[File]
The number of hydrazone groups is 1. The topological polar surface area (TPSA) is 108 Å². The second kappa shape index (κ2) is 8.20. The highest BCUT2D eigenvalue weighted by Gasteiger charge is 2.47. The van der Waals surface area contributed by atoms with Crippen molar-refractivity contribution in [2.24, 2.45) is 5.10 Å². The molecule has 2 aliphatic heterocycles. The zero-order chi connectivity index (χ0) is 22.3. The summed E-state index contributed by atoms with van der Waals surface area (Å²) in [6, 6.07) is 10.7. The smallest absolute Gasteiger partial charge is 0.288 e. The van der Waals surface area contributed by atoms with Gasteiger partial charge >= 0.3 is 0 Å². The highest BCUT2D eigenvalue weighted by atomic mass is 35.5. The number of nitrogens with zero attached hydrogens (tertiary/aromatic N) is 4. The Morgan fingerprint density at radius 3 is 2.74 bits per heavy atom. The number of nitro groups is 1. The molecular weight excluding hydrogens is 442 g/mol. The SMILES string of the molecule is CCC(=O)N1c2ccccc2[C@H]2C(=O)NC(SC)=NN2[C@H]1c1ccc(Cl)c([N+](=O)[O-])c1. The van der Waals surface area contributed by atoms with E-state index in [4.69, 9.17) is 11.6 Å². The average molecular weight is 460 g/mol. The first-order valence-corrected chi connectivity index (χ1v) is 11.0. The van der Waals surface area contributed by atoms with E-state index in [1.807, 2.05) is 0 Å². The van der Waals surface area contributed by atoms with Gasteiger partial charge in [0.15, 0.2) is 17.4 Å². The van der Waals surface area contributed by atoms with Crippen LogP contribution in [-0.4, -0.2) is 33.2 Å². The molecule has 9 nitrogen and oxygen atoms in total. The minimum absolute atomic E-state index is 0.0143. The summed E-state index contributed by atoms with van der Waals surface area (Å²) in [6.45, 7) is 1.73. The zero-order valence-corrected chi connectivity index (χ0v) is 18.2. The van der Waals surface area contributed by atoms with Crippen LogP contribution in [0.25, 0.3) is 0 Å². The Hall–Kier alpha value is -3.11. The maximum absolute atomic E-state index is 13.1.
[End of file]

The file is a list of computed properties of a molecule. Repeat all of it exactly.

The number of hydrazone groups is 1. The topological polar surface area (TPSA) is 108 Å². The second kappa shape index (κ2) is 8.20. The highest BCUT2D eigenvalue weighted by Gasteiger charge is 2.47. The van der Waals surface area contributed by atoms with Crippen molar-refractivity contribution in [2.24, 2.45) is 5.10 Å². The molecule has 2 aliphatic heterocycles. The zero-order chi connectivity index (χ0) is 22.3. The summed E-state index contributed by atoms with van der Waals surface area (Å²) in [6, 6.07) is 10.7. The smallest absolute Gasteiger partial charge is 0.288 e. The van der Waals surface area contributed by atoms with Gasteiger partial charge >= 0.3 is 0 Å². The highest BCUT2D eigenvalue weighted by atomic mass is 35.5. The number of nitrogens with zero attached hydrogens (tertiary/aromatic N) is 4. The Morgan fingerprint density at radius 3 is 2.74 bits per heavy atom. The number of nitro groups is 1. The molecular weight excluding hydrogens is 442 g/mol. The SMILES string of the molecule is CCC(=O)N1c2ccccc2[C@H]2C(=O)NC(SC)=NN2[C@H]1c1ccc(Cl)c([N+](=O)[O-])c1. The van der Waals surface area contributed by atoms with E-state index in [4.69, 9.17) is 11.6 Å². The average molecular weight is 460 g/mol. The first-order valence-corrected chi connectivity index (χ1v) is 11.0. The van der Waals surface area contributed by atoms with E-state index in [1.807, 2.05) is 0 Å². The van der Waals surface area contributed by atoms with Gasteiger partial charge in [0.15, 0.2) is 17.4 Å². The van der Waals surface area contributed by atoms with Crippen LogP contribution in [-0.4, -0.2) is 33.2 Å². The molecule has 9 nitrogen and oxygen atoms in total. The minimum absolute atomic E-state index is 0.0143. The summed E-state index contributed by atoms with van der Waals surface area (Å²) in [6.45, 7) is 1.73. The zero-order valence-corrected chi connectivity index (χ0v) is 18.2. The van der Waals surface area contributed by atoms with Crippen LogP contribution in [0.25, 0.3) is 0 Å². The Hall–Kier alpha value is -3.11. The maximum absolute atomic E-state index is 13.1.